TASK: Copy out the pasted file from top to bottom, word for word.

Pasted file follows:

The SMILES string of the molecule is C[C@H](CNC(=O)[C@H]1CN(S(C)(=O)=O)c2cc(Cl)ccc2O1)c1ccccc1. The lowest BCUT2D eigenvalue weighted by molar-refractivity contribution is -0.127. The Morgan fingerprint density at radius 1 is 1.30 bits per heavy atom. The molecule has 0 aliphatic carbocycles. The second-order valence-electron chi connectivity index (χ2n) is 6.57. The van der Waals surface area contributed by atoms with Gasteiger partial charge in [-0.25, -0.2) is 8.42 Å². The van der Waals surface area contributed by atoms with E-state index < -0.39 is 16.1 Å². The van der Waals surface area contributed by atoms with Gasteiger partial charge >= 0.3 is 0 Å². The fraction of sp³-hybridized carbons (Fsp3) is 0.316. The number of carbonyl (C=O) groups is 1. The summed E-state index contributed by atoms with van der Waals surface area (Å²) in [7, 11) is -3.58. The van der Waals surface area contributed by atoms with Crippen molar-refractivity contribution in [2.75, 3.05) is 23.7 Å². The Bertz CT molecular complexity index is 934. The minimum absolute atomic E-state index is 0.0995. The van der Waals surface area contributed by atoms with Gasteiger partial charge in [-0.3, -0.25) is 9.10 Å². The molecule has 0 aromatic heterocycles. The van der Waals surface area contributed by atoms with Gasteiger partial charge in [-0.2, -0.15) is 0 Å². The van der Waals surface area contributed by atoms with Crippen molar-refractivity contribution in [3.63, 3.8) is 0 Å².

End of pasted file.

The SMILES string of the molecule is C[C@H](CNC(=O)[C@H]1CN(S(C)(=O)=O)c2cc(Cl)ccc2O1)c1ccccc1. The lowest BCUT2D eigenvalue weighted by molar-refractivity contribution is -0.127. The Morgan fingerprint density at radius 1 is 1.30 bits per heavy atom. The molecule has 0 aliphatic carbocycles. The second-order valence-electron chi connectivity index (χ2n) is 6.57. The van der Waals surface area contributed by atoms with Gasteiger partial charge in [-0.25, -0.2) is 8.42 Å². The van der Waals surface area contributed by atoms with E-state index < -0.39 is 16.1 Å². The van der Waals surface area contributed by atoms with Gasteiger partial charge >= 0.3 is 0 Å². The fraction of sp³-hybridized carbons (Fsp3) is 0.316. The number of carbonyl (C=O) groups is 1. The summed E-state index contributed by atoms with van der Waals surface area (Å²) in [7, 11) is -3.58. The van der Waals surface area contributed by atoms with Crippen molar-refractivity contribution in [2.75, 3.05) is 23.7 Å². The Bertz CT molecular complexity index is 934. The minimum absolute atomic E-state index is 0.0995. The van der Waals surface area contributed by atoms with Gasteiger partial charge in [-0.3, -0.25) is 9.10 Å². The molecule has 0 aromatic heterocycles. The van der Waals surface area contributed by atoms with Gasteiger partial charge in [-0.2, -0.15) is 0 Å². The van der Waals surface area contributed by atoms with Crippen molar-refractivity contribution in [3.63, 3.8) is 0 Å².